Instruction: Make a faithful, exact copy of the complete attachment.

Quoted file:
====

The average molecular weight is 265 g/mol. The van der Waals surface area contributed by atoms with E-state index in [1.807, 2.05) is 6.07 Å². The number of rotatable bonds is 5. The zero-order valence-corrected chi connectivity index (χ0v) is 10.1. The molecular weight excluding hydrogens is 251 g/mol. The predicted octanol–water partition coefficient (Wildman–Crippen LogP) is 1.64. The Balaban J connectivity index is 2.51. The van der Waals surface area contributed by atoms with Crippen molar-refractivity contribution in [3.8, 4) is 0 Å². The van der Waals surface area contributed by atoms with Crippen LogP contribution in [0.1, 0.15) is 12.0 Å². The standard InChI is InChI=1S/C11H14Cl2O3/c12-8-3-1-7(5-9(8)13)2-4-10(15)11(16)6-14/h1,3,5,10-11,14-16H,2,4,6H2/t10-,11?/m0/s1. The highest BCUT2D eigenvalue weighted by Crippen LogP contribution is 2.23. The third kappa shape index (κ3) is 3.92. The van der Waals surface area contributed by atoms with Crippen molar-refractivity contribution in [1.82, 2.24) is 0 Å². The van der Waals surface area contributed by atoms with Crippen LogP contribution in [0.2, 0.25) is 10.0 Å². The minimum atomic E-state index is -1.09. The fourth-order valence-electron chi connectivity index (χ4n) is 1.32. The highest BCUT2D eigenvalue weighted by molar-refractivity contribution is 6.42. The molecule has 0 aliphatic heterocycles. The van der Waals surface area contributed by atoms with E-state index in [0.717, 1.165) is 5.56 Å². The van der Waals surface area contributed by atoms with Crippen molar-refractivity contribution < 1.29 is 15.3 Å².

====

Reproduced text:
The average molecular weight is 265 g/mol. The van der Waals surface area contributed by atoms with E-state index in [1.807, 2.05) is 6.07 Å². The number of rotatable bonds is 5. The zero-order valence-corrected chi connectivity index (χ0v) is 10.1. The molecular weight excluding hydrogens is 251 g/mol. The predicted octanol–water partition coefficient (Wildman–Crippen LogP) is 1.64. The Balaban J connectivity index is 2.51. The van der Waals surface area contributed by atoms with Crippen molar-refractivity contribution in [3.8, 4) is 0 Å². The van der Waals surface area contributed by atoms with Crippen LogP contribution in [0.1, 0.15) is 12.0 Å². The standard InChI is InChI=1S/C11H14Cl2O3/c12-8-3-1-7(5-9(8)13)2-4-10(15)11(16)6-14/h1,3,5,10-11,14-16H,2,4,6H2/t10-,11?/m0/s1. The highest BCUT2D eigenvalue weighted by Crippen LogP contribution is 2.23. The third kappa shape index (κ3) is 3.92. The van der Waals surface area contributed by atoms with Crippen molar-refractivity contribution in [1.82, 2.24) is 0 Å². The van der Waals surface area contributed by atoms with Crippen LogP contribution in [0.2, 0.25) is 10.0 Å². The minimum atomic E-state index is -1.09. The fourth-order valence-electron chi connectivity index (χ4n) is 1.32. The highest BCUT2D eigenvalue weighted by molar-refractivity contribution is 6.42. The molecule has 0 aliphatic heterocycles. The van der Waals surface area contributed by atoms with E-state index in [0.717, 1.165) is 5.56 Å². The van der Waals surface area contributed by atoms with Crippen molar-refractivity contribution < 1.29 is 15.3 Å².